IN THE UNITED STATES DISTRICT COURT FOR THE EASTERN DISTRICT OF CALIFORNIA
December 15, 2011
EDWARD THOMAS, PLAINTIFF,
BEUTLER, ET AL. DEFENDANTS.
The opinion of the court was delivered by: Carolyn K. Delaney United States Magistrate Judge
Plaintiff is a state prisoner proceeding without counsel and in forma pauperis (IFP) in an action under 42 U.S.C. § 1983. Defendants have moved to revoke plaintiff's IFP status under the three-strikes provision of the Prison Litigation Reform Act (PLRA), 28 U.S.C. § 1915(g).
The three-strikes provision of the PLRA empowers a court to deny IFP status to a litigant who has had three actions "dismissed on the grounds that [they are] frivolous, malicious, or fail to state a claim upon which relief may be granted." 28 U.S.C. § 1915(g). An action meets this standard if it is "based on an indisputably meritless legal theory" or its "factual contentions are clearly baseless. Examples of the former class are claims against which it is clear that the defendants are immune from suit and claims of infringement of a legal interest which clearly does not exist." Neitzke v. Williams, 490 U.S. 319, 327 (1989) (internal citation omitted).
Defendants who challenge a plaintiff's IFP status bear the initial burden of producing documentation of at least three prior dismissals that constitute "strikes" against the plaintiff. In meeting this burden, the defendants may not simply rest on the fact of dismissal.
Rather, the defendants must produce court records or other documentation that will allow the district court to determine that a prior case was dismissed because it was "frivolous, malicious or fail[ed] to state a claim."
Andrews v. King, 398 F.3d 1113, 1120 (9th Cir. 2005). Once defendants have met this initial burden, it becomes the plaintiff's burden to explain why a prior dismissal should not count as a strike. It is plaintiff's ultimate burden to persuade the court that § 1915(g) does not apply. Id.
The Ninth Circuit in Andrews broadly defined a district court's task in determining whether a particular dismissal counts as a strike. It made clear that an order of dismissal is not, by itself, enough:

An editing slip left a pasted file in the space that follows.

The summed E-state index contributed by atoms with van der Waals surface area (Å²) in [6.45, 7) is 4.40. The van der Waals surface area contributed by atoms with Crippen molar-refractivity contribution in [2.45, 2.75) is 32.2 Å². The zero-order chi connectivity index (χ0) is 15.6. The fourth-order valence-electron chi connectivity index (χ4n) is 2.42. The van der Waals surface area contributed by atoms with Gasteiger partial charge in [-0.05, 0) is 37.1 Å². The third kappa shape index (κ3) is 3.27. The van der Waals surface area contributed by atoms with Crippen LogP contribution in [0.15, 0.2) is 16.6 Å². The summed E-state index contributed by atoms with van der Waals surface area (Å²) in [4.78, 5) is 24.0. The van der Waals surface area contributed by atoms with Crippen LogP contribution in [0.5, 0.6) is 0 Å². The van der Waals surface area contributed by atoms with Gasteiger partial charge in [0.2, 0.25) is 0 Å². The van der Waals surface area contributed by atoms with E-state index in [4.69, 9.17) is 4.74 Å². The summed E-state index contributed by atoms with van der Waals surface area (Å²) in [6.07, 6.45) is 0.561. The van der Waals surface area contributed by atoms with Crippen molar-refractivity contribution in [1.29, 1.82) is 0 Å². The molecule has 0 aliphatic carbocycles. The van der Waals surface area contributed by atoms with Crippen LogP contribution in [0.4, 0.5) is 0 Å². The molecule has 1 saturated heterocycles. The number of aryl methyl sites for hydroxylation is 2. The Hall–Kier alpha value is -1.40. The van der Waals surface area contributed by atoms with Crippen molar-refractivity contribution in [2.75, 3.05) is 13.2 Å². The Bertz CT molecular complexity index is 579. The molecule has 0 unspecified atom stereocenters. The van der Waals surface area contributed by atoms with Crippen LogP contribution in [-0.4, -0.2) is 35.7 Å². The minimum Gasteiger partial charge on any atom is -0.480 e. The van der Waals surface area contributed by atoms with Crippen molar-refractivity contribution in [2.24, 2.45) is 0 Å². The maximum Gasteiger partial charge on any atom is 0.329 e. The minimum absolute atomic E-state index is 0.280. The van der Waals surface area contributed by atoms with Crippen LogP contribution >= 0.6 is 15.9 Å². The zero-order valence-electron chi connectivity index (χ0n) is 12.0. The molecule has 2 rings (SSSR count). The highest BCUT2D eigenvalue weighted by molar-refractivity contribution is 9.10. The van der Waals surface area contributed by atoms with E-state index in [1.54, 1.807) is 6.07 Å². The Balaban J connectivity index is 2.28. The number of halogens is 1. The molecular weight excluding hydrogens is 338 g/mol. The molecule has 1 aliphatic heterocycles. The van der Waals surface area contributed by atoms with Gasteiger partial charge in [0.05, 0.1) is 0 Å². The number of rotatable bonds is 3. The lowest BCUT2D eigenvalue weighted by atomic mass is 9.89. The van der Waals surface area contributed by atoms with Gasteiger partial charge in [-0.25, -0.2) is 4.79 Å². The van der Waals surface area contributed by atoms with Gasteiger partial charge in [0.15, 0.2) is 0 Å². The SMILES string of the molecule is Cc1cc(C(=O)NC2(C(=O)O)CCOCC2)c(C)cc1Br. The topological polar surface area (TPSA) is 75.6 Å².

Not all unsuccessful cases qualify as a strike under § 1915(g). Rather, § 1915(g) should be used to deny a prisoner's IFP status only when, after careful evaluation of an order dismissing an action, and other relevant information, the district court determines that the action was dismissed because it was frivolous, malicious or failed to state a claim.
Id. at 1121 (internal citations omitted). Andrews thus carries an express mandate on district courts to discover the substantive reasons an IFP plaintiff's prior cases were dismissed. Therefore a district court's central analysis in deciding whether the plaintiff is precluded from proceeding IFP under § 1915(g) must include "reviewing the orders dismissing those actions and other relevant information." Id.
Defendants have submitted five dismissals of plaintiff's prior cases as strikes that preclude him from proceeding IFP. The court will examine each in turn.
1. Thomas v. Terhune, Case No. 1:03-cv-5467 REC SMS (E.D.Cal.) and appeal The court dismissed Thomas v. Terhune after allowing plaintiff to file an amended complaint. The ground for dismissal was failure to state a claim against any of the named defendants. See Thomas v. Terhune, Case No. 1:03-cv-5467 REC SMS (E.D. Cal.), Findings and Recommendations at 7 (Docket No. 24). The court also found that the failure to state a claim could not be cured by amendment. Id. The findings and recommendations were adopted in full and judgment for failure to state a claim was entered on April 26, 2006. See id. (Docket No. 27).
"The three-strikes rule counts a dismissal as a strike if the court held that the action 'fails to state a claim upon which relief may be granted.'" Moore v. Maricopa County Sheriff's Office, 657 F.3d 890, 893-94 (9th Cir. 2011). Defendants are correct that the dismissal of Thomas v. Terhune fits that criterion. Therefore, the judgment in Thomas v. Terhune counts as plaintiff's first strike for purposes of defendants' instant motion.
Defendants are not correct, however, in submitting the Ninth Circuit's dismissal of plaintiff's appeal in Thomas v. Terhune. The appeal was dismissed for failure to prosecute. See Thomas v. Terhune, Order of USCA (Docket No. 39). "Generally, a dismissal for failure to prosecute does not fall within the plain language of section 1915(g), as such dismissal is not equivalent to a dismissal on the grounds that an action is 'frivolous, malicious, or fails to state a claim upon which relief may be granted." Vaught v. Sandoval, 2011 WL 1253747 at *2 (E.D. Cal.), citing Butler v. Department of Justice, 492 F.3d 440, 443 (D.C. Cir. 2007) (dismissal for failure to prosecute without regard to merits of claim does not constitute a strike); see also Daniels v. Woodford, 2008 WL 2079010 at *6 (C.D. Cal.). The Ninth Circuit did not address the merits of plaintiff's appeal. Therefore its dismissal does not count as a strike.
2. Thomas v. Glenn, Case No. 2:09-cv-0896 KJM LKK
The general rule against counting dismissals for failure to prosecute as a strike also applies in plaintiff's favor in Thomas v. Glenn. There, the magistrate judge found that the original complaint did not contain a short and plain statement as required by Fed. R. Civ. P. 8(a)(2). See Thomas v. Glenn, Case No. 2:09-cv-0896 KJM LKK, Order at 4 (Docket No. 4). The court made no finding that plaintiff had failed to state a claim. The court dismissed the complaint with leave to amend, but plaintiff did not file an amended complaint. Id. After ample time for the plaintiff to file an amended complaint, the magistrate judge recommended dismissal pursuant to Fed. R. Civ. P. 41(b), which provides for involuntary dismissal "[i]f the plaintiff fails to prosecute[.]" Id. (Docket No. 8). The court adopted the recommendation and dismissed the case without prejudice. Id. (Docket No. 10).